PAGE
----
Tall ship cruising, learn the ropes

This week, cruise writer and blogger Steve Newman goes green.  Read more about eco-cruising in style on a tall sailing ship. 

You can’t get much greener when travelling than a sailing ship, especially when cruising on a magnificent heads turning tall ship.  Sails and cruise ships are we being serious here?  This is a market that is virtually unknown amongst the cruising public but after one trip it seems most of us are well and truly hooked. So much so that this is a sector of the market where some companies get almost 50% return bookings from their customers.

With their teak-lined decks and billowing white sails, luxurious amenities, gourmet cuisine, exceptional service and with less than 300 guests on board these vessels allow you to soak up the ambiance of owning your own private yacht. The real beauty of cruising on a tall ship however is that because the vessels are smaller than conventional cruise liners they can call into ports untouched by larger craft.
 
On some of them you can take a turn at the helm, learn how to navigate, how to set the sails and climb the rigging to the crows nest. This is part of the experience on board a sailing ship, and although most people want to get involved or try something out don’t panic it isn’t compulsory. I climbed up the rigging when we visted St Lucia in the Winward Islands and the view from there was something else.

A safety harness was provided and at all times my progress was monitored by a crew member with the safety line. What an experience though to look down on the deck below. We actually got a laminated sheet labelling each of the sails and the masts, so by the end of the week I impressed the crew by asking why the first three bowsprit sails were up but not the Fore-Topmast-Staysail! 

I had joined Royal Clipper, a five star luxury sailing ship at Grenada on a five day tour of the Grenadines in the eastern Caribbean. Royal Clipper holds the Guinness World Record as being the biggest five-masted ship in the world and is the 227-passenger flagship of Star Clippers. The fact that the passenger count is so small compared to the thousands found on bigger ships means that you really do get to know your fellow travellers. The two minutes it takes to walk around the ship along its elegant corridors and up and down the Edwardian style staircases means you can’t fail to meet and talk to everyone else.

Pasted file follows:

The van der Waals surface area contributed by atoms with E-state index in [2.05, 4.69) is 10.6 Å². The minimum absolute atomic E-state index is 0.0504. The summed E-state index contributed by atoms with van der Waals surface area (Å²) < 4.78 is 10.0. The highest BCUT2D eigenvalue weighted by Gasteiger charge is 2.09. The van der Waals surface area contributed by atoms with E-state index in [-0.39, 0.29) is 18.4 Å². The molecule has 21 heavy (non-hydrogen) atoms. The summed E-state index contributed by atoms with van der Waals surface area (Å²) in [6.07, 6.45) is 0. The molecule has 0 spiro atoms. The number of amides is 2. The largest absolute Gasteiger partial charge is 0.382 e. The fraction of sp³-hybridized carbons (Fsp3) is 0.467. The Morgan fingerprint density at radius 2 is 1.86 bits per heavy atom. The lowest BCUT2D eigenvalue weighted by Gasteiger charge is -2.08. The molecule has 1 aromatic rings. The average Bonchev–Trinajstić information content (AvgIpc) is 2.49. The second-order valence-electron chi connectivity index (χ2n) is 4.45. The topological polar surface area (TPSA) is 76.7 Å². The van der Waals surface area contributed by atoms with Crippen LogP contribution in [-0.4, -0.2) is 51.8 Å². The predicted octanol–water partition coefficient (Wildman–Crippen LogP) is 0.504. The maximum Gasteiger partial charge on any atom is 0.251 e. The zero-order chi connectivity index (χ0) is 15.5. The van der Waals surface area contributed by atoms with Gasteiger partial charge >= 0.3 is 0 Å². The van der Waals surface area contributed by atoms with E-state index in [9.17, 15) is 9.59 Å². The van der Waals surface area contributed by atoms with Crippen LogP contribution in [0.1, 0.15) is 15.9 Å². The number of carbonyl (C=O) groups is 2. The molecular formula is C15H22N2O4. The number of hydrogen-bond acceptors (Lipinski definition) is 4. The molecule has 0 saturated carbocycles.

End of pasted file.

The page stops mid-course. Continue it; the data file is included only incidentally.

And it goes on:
The first night found me at the indoor-outdoor Tropical Bar near the stern which was the place everybody met up each night and where the ice melted extremely quickly for all of us. The local steel band played away and with the sun setting over the colonial roof tops and fort of the old town the ambience for the trip was well and truly set.

Next morning found me up early. To be on the deck of a cruise ship at sunrise is always a memorable occasion, what makes it an unforgettable experience here is when for those precious few minutes the early sun paints the sails on the ship with that marvellous orange light. Each morning Mario, the ships marine biologist held a dolphin watch session, you can watch as many wildlife programmes as you like but it’s not until you see the ocean ‘boiling’ with them as they approach the ship to play that you start to appreciate these magnificent creatures.

Don’t worry you’re not leaving the comforts and safety of traditional cruising, the ships have engines and stabilisers, and they visiting places that are not going to be swamped by large numbers and at the same time are helping small, local communities.

If however you don’t want to take part in the pulling ropes and scrubbing decks routine, then try the pampered and intimate luxury of these vessels. The companies offer trans oceanic, Mediterranean and Caribbean cruises and Panama Canal passages to cruise in Central America and are continually introducing new enhancements to their ships in the areas of dining, accommodation, entertainment, spa services, fitness and shore excursions. “Freestyle dining” and complementary water sports help make this trip one to remember.

For pure spectacle it doesn’t come more eye-catching and indeed genuinely original than Star Clippers’ fleet of luxury tall ships. The company are renowned worldwide for their service and the experience they offer their passengers of comfortable, crewed sailing on traditional clipper ships. Guests can sail in the Caribbean, Central America and the Med and what could be more swish than sailing in to Monaco harbour to watch the Grand Prix from the deck whist sipping a gin and tonic?

There may not be any of the glamorous organised entertainment found on the bigger ships but to be honest you don’t miss it at all. If you don’t want to socialise you have the chance to find secluded areas to sit, read and chat. To be at sea at night on a sailing ship is a wonder in itself and that night I decided to join many of my fellow passengers by sleeping on the deck.  Lying back on my sun lounger the riggers high up above me on the yard arms were adjusting the sails. Running along the spars they were silhouetted against the moonlit sky and for one brief, magical moment I was with Captain Cook in Tahiti.

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